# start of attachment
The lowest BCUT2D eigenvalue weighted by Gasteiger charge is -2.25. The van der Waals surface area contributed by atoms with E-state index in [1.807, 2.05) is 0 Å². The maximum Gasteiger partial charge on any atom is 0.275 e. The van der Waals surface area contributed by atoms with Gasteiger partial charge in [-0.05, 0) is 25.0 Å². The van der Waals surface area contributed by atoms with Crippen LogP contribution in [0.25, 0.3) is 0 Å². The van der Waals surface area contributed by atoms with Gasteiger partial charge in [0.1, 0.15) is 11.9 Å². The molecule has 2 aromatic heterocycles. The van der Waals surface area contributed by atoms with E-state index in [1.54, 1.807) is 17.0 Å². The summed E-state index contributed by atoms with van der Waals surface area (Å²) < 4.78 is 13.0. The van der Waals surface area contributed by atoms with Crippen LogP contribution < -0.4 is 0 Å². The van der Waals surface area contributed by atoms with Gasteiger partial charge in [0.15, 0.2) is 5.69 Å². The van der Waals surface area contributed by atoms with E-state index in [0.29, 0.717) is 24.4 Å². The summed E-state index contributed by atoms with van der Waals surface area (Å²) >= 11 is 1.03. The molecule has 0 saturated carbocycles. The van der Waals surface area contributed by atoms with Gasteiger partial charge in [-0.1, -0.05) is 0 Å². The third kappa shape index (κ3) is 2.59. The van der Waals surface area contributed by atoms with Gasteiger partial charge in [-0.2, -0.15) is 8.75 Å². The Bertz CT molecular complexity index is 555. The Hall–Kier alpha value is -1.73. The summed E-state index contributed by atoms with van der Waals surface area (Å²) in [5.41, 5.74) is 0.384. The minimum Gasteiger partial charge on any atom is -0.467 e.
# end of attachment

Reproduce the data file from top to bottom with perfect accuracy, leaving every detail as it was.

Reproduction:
The lowest BCUT2D eigenvalue weighted by Gasteiger charge is -2.25. The van der Waals surface area contributed by atoms with E-state index in [1.807, 2.05) is 0 Å². The maximum Gasteiger partial charge on any atom is 0.275 e. The van der Waals surface area contributed by atoms with Gasteiger partial charge in [-0.05, 0) is 25.0 Å². The van der Waals surface area contributed by atoms with Crippen LogP contribution in [0.25, 0.3) is 0 Å². The van der Waals surface area contributed by atoms with Gasteiger partial charge in [0.1, 0.15) is 11.9 Å². The molecule has 2 aromatic heterocycles. The van der Waals surface area contributed by atoms with E-state index in [1.54, 1.807) is 17.0 Å². The summed E-state index contributed by atoms with van der Waals surface area (Å²) < 4.78 is 13.0. The van der Waals surface area contributed by atoms with Crippen LogP contribution < -0.4 is 0 Å². The van der Waals surface area contributed by atoms with Gasteiger partial charge in [0.15, 0.2) is 5.69 Å². The van der Waals surface area contributed by atoms with E-state index in [0.29, 0.717) is 24.4 Å². The summed E-state index contributed by atoms with van der Waals surface area (Å²) >= 11 is 1.03. The molecule has 0 saturated carbocycles. The van der Waals surface area contributed by atoms with Gasteiger partial charge in [-0.1, -0.05) is 0 Å². The third kappa shape index (κ3) is 2.59. The van der Waals surface area contributed by atoms with Gasteiger partial charge in [-0.2, -0.15) is 8.75 Å². The Bertz CT molecular complexity index is 555. The Hall–Kier alpha value is -1.73. The summed E-state index contributed by atoms with van der Waals surface area (Å²) in [5.41, 5.74) is 0.384. The minimum Gasteiger partial charge on any atom is -0.467 e.